Demonstrating specific job skills and classes you took in college should be at the top of your list for interview discussion points. Your potential employer wants to know to what level you are qualified for the job based on the knowledge you were able to retain from college. Along showcasing the knowledge you acquired during the past four years earning your undergraduate degree, other not-so-technical skills are important to display to your future employer. I’m referring to soft skills here, which are essential aspects of your personality that you should highlight during the interview.
Miriam Salpeter, U.S.News & World Report contributor, said, “Emotional intelligence, otherwise known as soft skills, is the category of skills most likely involved when evaluating likability or fit.” She believes that likability could be the determining factor for whether a completely qualified applicant gets the job over someone equally qualified who possesses that key factor.
Five of the major soft skills are work ethic, positive attitude, communication skills, time management and self-confidence. To make sure you incorporate your soft skills into your interview, Salpeter suggests the following tips:
- Work Ethic: Give examples of past situations where you “went above and beyond the call of duty to get the job done.” Tell them how you have never missed a deadline, or that you’ve had to work overtime until the task at hand was completed. Let them know that you have familiarized yourself with the company’s mission and values, and that you want to be a part of their success; whatever it takes to do so.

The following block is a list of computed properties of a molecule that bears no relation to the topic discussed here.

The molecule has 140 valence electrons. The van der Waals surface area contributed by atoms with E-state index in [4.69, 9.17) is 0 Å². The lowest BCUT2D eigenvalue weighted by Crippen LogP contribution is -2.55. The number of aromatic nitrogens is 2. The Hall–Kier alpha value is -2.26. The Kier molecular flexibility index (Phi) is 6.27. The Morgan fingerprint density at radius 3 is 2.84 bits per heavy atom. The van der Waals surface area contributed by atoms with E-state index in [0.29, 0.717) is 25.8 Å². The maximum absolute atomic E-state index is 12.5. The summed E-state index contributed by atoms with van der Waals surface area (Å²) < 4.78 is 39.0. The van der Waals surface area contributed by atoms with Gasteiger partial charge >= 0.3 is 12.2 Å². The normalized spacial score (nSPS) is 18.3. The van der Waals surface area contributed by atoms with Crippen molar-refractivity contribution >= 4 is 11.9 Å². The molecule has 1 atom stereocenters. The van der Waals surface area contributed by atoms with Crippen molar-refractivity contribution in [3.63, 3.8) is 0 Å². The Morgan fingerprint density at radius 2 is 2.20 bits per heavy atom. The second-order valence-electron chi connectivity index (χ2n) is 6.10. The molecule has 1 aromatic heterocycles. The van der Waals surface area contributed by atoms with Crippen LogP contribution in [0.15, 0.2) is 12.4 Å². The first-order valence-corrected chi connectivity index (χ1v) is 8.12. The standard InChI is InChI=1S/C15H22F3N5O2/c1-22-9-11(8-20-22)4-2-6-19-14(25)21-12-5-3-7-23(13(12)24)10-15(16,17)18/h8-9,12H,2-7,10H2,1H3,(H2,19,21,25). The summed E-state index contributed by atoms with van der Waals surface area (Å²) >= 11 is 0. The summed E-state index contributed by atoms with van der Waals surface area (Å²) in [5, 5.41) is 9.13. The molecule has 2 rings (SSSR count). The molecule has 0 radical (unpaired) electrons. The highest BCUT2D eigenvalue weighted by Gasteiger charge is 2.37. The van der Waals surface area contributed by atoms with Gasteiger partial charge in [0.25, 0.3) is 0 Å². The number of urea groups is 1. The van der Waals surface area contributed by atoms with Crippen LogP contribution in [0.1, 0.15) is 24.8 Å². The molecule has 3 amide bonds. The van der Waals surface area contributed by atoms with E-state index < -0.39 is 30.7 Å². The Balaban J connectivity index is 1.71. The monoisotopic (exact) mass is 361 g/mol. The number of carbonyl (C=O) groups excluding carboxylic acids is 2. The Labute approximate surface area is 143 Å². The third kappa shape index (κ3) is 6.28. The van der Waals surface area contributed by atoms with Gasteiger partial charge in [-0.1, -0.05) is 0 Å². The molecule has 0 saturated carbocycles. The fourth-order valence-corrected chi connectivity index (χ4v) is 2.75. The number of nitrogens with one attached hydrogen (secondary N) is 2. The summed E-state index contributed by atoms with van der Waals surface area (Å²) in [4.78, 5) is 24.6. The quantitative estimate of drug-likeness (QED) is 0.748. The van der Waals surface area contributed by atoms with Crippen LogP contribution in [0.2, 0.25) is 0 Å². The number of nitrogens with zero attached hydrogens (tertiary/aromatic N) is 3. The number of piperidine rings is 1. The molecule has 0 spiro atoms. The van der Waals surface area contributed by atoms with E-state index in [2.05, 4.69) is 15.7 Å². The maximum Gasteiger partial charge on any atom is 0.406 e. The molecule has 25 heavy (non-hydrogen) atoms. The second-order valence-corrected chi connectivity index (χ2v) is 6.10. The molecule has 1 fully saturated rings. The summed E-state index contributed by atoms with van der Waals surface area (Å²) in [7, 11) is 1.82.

- Positive Attitude: It’s important to give off positive, upbeat energy, even if you’re not the bubbly type. Smiling, a cheerful tone of voice and laughter can all be signs to the interviewer that you could bring positivity to the workplace; nobody wants a negative Nancy around. Once, again give examples of how you have encouraged or motivated employees you have managed or worked with in the past.
- Communication skills: Practice and be prepared with verbal and written examples of your past work to show the employer that not only can you effectively portray your capabilities, but you have proof to back them up as well. Use your communication skills to sell yourself, and make them want to hire you.
- Time management: Allocating your time and energy to different tasks based on immediacy and importance is a skill highly valued. It’s crucial for employers to hear how you would get things done in a timely, efficient manner. Tell them how you have managed your time in past situations.
- Self-confidence: Many factors influence how employers view your level of confidence. From your handshake (it can’t be a wimpy one) to the way you dress, it’s important to make them think you are the best candidate for the position and you know it.
Communication Coach Brett Rutledge explains more about what is and isn’t a good handshake.